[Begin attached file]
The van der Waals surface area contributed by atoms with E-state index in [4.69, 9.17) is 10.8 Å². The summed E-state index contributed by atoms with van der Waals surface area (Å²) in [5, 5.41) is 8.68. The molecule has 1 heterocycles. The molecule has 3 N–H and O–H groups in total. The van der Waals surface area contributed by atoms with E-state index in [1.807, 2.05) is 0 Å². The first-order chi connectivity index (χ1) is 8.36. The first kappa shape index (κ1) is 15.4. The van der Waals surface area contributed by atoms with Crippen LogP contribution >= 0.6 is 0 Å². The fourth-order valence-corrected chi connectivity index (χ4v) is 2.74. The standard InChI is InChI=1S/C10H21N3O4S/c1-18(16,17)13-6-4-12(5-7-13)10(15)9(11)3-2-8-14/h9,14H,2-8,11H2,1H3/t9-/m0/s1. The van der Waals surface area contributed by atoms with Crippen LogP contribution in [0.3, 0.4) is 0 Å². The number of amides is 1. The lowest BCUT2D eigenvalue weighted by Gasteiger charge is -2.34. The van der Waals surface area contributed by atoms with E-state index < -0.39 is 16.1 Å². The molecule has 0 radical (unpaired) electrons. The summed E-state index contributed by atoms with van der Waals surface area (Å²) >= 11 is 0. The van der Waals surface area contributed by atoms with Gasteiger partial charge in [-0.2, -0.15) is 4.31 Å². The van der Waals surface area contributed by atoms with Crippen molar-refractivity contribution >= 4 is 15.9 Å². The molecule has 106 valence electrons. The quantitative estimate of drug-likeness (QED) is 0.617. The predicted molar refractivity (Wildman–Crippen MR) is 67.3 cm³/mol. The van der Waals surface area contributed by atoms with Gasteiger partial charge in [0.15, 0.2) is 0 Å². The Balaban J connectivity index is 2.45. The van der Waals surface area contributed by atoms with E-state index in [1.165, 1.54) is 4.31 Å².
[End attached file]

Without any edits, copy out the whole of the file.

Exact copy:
The van der Waals surface area contributed by atoms with E-state index in [4.69, 9.17) is 10.8 Å². The summed E-state index contributed by atoms with van der Waals surface area (Å²) in [5, 5.41) is 8.68. The molecule has 1 heterocycles. The molecule has 3 N–H and O–H groups in total. The van der Waals surface area contributed by atoms with E-state index in [1.807, 2.05) is 0 Å². The first-order chi connectivity index (χ1) is 8.36. The first kappa shape index (κ1) is 15.4. The van der Waals surface area contributed by atoms with Crippen LogP contribution >= 0.6 is 0 Å². The fourth-order valence-corrected chi connectivity index (χ4v) is 2.74. The standard InChI is InChI=1S/C10H21N3O4S/c1-18(16,17)13-6-4-12(5-7-13)10(15)9(11)3-2-8-14/h9,14H,2-8,11H2,1H3/t9-/m0/s1. The van der Waals surface area contributed by atoms with Crippen LogP contribution in [0.3, 0.4) is 0 Å². The number of amides is 1. The lowest BCUT2D eigenvalue weighted by Gasteiger charge is -2.34. The van der Waals surface area contributed by atoms with E-state index < -0.39 is 16.1 Å². The molecule has 0 radical (unpaired) electrons. The summed E-state index contributed by atoms with van der Waals surface area (Å²) >= 11 is 0. The van der Waals surface area contributed by atoms with Gasteiger partial charge in [-0.2, -0.15) is 4.31 Å². The van der Waals surface area contributed by atoms with Crippen molar-refractivity contribution >= 4 is 15.9 Å². The molecule has 106 valence electrons. The quantitative estimate of drug-likeness (QED) is 0.617. The predicted molar refractivity (Wildman–Crippen MR) is 67.3 cm³/mol. The van der Waals surface area contributed by atoms with Gasteiger partial charge in [0.15, 0.2) is 0 Å². The Balaban J connectivity index is 2.45. The van der Waals surface area contributed by atoms with E-state index in [1.165, 1.54) is 4.31 Å².